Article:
Title

Effects of monetary reward and punishment on information checking behaviour

Document Type

Journal article

Source Publication

Applied Ergonomics

Publication Date

3-11-2016

Volume

53

Issue

Part A

First Page

258

Last Page

266

Publisher

Pergamon Press

Keywords

Error, Reward, Punishment

Abstract

Two experiments were conducted to examine whether checking one's own work can be motivated by monetary reward and punishment. Participants were randomly assigned to one of three conditions: a flat-rate payment for completing the task (Control); payment increased for error-free performance (Reward); payment decreased for error performance (Punishment). Experiment 1 (N = 90) was conducted with liberal arts students, using a general data-entry task. Experiment 2 (N = 90) replicated Experiment 1 with clinical students and a safety-critical ‘cover story’ for the task. In both studies, Reward and Punishment resulted in significantly fewer errors, more frequent and longer checking, than Control. No such differences were obtained between the Reward and Punishment conditions. It is concluded that error consequences in terms of monetary reward and punishment can result in more accurate task performance and more rigorous checking behaviour than errors without consequences. However, whether punishment is more effective than reward, or vice versa, remains inconclusive.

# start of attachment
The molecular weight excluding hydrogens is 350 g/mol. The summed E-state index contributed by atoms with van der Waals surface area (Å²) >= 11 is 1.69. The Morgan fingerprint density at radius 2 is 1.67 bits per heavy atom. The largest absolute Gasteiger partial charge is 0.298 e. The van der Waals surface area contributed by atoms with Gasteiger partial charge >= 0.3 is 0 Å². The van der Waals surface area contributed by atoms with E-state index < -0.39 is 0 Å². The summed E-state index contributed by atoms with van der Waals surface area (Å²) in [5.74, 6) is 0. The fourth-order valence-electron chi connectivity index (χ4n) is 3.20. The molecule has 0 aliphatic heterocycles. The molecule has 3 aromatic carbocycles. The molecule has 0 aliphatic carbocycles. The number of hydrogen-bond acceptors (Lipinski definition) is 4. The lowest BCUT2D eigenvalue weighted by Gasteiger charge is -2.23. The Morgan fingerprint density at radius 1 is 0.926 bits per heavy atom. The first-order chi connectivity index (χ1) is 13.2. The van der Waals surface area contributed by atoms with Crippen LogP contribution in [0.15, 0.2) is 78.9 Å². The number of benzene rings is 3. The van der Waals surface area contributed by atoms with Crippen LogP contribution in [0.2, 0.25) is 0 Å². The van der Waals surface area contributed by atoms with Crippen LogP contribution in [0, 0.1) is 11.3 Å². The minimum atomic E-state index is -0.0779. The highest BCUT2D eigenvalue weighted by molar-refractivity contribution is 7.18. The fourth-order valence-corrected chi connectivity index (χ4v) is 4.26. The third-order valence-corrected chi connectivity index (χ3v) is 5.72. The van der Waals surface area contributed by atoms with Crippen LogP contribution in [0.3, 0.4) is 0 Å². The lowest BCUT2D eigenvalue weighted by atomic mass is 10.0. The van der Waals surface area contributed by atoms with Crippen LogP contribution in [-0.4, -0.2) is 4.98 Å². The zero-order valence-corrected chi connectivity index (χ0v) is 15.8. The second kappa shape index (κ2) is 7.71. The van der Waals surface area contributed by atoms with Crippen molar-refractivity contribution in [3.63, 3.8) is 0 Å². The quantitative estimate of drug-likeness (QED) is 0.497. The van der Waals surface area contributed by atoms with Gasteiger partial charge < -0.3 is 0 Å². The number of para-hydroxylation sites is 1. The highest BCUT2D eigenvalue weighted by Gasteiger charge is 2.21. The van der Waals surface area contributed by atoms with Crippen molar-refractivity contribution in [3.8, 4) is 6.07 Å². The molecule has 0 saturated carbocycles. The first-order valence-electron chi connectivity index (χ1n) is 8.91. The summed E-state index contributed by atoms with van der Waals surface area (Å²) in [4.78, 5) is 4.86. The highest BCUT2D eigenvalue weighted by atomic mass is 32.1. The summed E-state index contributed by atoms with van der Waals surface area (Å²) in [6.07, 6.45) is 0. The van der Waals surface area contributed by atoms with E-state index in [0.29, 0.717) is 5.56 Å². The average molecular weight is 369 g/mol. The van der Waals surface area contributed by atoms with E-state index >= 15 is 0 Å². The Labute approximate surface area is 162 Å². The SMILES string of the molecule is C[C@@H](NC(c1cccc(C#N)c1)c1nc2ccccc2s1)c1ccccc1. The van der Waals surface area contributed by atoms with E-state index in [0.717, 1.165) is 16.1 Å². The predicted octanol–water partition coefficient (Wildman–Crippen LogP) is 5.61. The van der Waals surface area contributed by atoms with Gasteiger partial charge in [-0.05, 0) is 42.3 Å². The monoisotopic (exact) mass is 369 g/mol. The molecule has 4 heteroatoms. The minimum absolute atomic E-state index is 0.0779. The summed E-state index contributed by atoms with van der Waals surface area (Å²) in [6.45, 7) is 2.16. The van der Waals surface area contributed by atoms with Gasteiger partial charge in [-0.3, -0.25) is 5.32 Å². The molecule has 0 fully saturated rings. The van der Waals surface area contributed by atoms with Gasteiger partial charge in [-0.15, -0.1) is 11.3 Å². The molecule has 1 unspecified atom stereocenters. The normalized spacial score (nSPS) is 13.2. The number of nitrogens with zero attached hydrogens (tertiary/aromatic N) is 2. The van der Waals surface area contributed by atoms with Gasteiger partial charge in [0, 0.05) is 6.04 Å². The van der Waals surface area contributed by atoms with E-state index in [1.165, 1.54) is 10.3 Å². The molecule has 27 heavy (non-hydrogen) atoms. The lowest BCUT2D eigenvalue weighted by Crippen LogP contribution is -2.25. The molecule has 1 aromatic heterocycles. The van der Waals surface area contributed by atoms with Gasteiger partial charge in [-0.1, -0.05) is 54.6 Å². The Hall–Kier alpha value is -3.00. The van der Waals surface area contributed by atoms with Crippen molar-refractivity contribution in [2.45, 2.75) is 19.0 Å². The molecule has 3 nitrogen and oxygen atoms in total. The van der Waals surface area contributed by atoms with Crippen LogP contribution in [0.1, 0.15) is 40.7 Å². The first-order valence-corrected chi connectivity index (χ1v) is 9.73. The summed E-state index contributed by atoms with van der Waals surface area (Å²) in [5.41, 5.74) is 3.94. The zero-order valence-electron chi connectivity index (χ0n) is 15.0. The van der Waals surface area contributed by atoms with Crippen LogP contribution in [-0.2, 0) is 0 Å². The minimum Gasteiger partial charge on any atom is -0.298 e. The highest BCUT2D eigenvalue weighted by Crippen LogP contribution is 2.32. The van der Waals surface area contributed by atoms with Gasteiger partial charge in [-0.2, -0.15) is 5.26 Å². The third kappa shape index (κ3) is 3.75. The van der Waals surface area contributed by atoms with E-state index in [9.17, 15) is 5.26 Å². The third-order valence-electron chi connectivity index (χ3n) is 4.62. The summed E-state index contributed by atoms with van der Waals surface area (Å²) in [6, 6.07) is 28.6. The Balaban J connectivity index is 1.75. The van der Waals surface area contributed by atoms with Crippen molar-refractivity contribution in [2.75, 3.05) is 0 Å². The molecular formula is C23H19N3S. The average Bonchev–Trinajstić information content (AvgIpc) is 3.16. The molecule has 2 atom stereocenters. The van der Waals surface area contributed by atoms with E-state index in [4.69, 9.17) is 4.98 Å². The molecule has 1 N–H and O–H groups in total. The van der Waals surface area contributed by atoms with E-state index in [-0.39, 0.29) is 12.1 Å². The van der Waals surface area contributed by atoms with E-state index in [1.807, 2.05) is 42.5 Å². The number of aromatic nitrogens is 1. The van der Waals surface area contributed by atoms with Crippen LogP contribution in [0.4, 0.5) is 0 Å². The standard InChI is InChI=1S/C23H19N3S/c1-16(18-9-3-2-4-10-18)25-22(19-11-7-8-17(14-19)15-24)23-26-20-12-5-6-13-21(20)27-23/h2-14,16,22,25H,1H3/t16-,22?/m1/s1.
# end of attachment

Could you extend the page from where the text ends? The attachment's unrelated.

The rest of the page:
DOI

10.1016/j.apergo.2015.10.012

Print ISSN

00036870

E-ISSN

18729126

Funding Information

This work was supported by the Hong Kong Research Grants Council under Early Career Scheme (LU342912).

Publisher Statement

Copyright © 2015 Elsevier Ltd and The Ergonomics Society. All rights reserved.

Full-text Version

Publisher’s Version

Recommended Citation

Li, S. Y. W., Cox, A. L., Or, C., & Blandford, A. (2016). Effects of monetary reward and punishment on information checking behavior. Applied Ergonomics, 53(Part A), 258-266. doi: 10.1016/j.apergo.2015.10.012